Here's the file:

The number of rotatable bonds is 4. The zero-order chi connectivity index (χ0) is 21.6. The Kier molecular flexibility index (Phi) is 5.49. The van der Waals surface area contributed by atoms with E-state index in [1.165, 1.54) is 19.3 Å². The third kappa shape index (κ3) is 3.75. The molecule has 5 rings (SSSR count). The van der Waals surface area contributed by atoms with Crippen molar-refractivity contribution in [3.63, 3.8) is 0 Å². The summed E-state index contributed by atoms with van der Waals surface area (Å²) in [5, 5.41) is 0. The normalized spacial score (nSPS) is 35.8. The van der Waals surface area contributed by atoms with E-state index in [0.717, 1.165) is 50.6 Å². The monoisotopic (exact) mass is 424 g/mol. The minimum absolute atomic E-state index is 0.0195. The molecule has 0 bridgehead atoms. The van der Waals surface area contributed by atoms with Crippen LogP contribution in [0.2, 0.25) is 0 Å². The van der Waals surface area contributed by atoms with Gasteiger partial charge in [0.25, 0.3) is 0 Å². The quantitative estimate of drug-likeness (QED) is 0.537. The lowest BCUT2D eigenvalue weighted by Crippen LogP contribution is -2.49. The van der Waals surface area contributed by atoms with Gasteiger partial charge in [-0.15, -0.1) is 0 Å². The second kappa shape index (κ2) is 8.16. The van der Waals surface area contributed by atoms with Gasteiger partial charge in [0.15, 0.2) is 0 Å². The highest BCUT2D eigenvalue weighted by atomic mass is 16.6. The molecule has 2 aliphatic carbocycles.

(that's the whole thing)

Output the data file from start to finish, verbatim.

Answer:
The number of rotatable bonds is 4. The zero-order chi connectivity index (χ0) is 21.6. The Kier molecular flexibility index (Phi) is 5.49. The van der Waals surface area contributed by atoms with E-state index in [1.165, 1.54) is 19.3 Å². The third kappa shape index (κ3) is 3.75. The molecule has 5 rings (SSSR count). The van der Waals surface area contributed by atoms with Crippen molar-refractivity contribution in [3.63, 3.8) is 0 Å². The summed E-state index contributed by atoms with van der Waals surface area (Å²) in [5, 5.41) is 0. The normalized spacial score (nSPS) is 35.8. The van der Waals surface area contributed by atoms with E-state index in [0.717, 1.165) is 50.6 Å². The monoisotopic (exact) mass is 424 g/mol. The minimum absolute atomic E-state index is 0.0195. The molecule has 0 bridgehead atoms. The van der Waals surface area contributed by atoms with Crippen LogP contribution in [0.2, 0.25) is 0 Å². The van der Waals surface area contributed by atoms with Gasteiger partial charge in [0.25, 0.3) is 0 Å². The quantitative estimate of drug-likeness (QED) is 0.537. The lowest BCUT2D eigenvalue weighted by Crippen LogP contribution is -2.49. The van der Waals surface area contributed by atoms with Gasteiger partial charge in [-0.15, -0.1) is 0 Å². The second kappa shape index (κ2) is 8.16. The van der Waals surface area contributed by atoms with Gasteiger partial charge in [0.15, 0.2) is 0 Å². The highest BCUT2D eigenvalue weighted by atomic mass is 16.6. The molecule has 2 aliphatic carbocycles.